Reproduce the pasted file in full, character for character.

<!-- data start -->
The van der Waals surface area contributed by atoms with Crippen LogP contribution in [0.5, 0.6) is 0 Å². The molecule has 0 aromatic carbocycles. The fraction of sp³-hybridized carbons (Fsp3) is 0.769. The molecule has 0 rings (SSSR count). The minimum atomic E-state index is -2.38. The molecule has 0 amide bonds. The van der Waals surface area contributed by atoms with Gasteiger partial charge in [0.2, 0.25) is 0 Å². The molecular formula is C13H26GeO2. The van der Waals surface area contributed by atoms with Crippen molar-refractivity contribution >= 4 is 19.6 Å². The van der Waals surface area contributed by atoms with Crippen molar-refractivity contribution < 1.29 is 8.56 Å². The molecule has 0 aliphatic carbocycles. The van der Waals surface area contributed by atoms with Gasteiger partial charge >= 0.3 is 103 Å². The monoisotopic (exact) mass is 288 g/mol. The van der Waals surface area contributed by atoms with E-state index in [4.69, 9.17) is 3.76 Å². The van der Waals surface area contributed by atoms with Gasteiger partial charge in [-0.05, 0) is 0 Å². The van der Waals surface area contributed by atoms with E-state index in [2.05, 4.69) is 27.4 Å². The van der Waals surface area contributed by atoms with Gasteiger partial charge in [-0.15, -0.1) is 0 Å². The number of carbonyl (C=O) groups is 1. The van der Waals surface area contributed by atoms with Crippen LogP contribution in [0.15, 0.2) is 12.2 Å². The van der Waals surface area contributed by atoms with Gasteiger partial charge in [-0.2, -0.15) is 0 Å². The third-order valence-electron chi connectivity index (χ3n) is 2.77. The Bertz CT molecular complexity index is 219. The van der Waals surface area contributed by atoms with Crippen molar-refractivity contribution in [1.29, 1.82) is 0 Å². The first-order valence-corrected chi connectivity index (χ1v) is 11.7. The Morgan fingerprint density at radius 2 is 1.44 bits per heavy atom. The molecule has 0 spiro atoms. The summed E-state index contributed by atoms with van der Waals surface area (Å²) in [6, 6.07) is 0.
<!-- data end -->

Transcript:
The van der Waals surface area contributed by atoms with Crippen LogP contribution in [0.5, 0.6) is 0 Å². The molecule has 0 aromatic carbocycles. The fraction of sp³-hybridized carbons (Fsp3) is 0.769. The molecule has 0 rings (SSSR count). The minimum atomic E-state index is -2.38. The molecule has 0 amide bonds. The van der Waals surface area contributed by atoms with Gasteiger partial charge in [0.2, 0.25) is 0 Å². The molecular formula is C13H26GeO2. The van der Waals surface area contributed by atoms with Crippen molar-refractivity contribution >= 4 is 19.6 Å². The van der Waals surface area contributed by atoms with Crippen molar-refractivity contribution < 1.29 is 8.56 Å². The molecule has 0 aliphatic carbocycles. The van der Waals surface area contributed by atoms with Gasteiger partial charge >= 0.3 is 103 Å². The monoisotopic (exact) mass is 288 g/mol. The van der Waals surface area contributed by atoms with E-state index in [4.69, 9.17) is 3.76 Å². The van der Waals surface area contributed by atoms with Gasteiger partial charge in [-0.05, 0) is 0 Å². The van der Waals surface area contributed by atoms with E-state index in [2.05, 4.69) is 27.4 Å². The van der Waals surface area contributed by atoms with Gasteiger partial charge in [-0.15, -0.1) is 0 Å². The number of carbonyl (C=O) groups is 1. The van der Waals surface area contributed by atoms with Crippen LogP contribution in [0.15, 0.2) is 12.2 Å². The van der Waals surface area contributed by atoms with Gasteiger partial charge in [-0.2, -0.15) is 0 Å². The third-order valence-electron chi connectivity index (χ3n) is 2.77. The Bertz CT molecular complexity index is 219. The van der Waals surface area contributed by atoms with Crippen molar-refractivity contribution in [1.29, 1.82) is 0 Å². The first-order valence-corrected chi connectivity index (χ1v) is 11.7. The Morgan fingerprint density at radius 2 is 1.44 bits per heavy atom. The molecule has 0 spiro atoms. The summed E-state index contributed by atoms with van der Waals surface area (Å²) in [6, 6.07) is 0.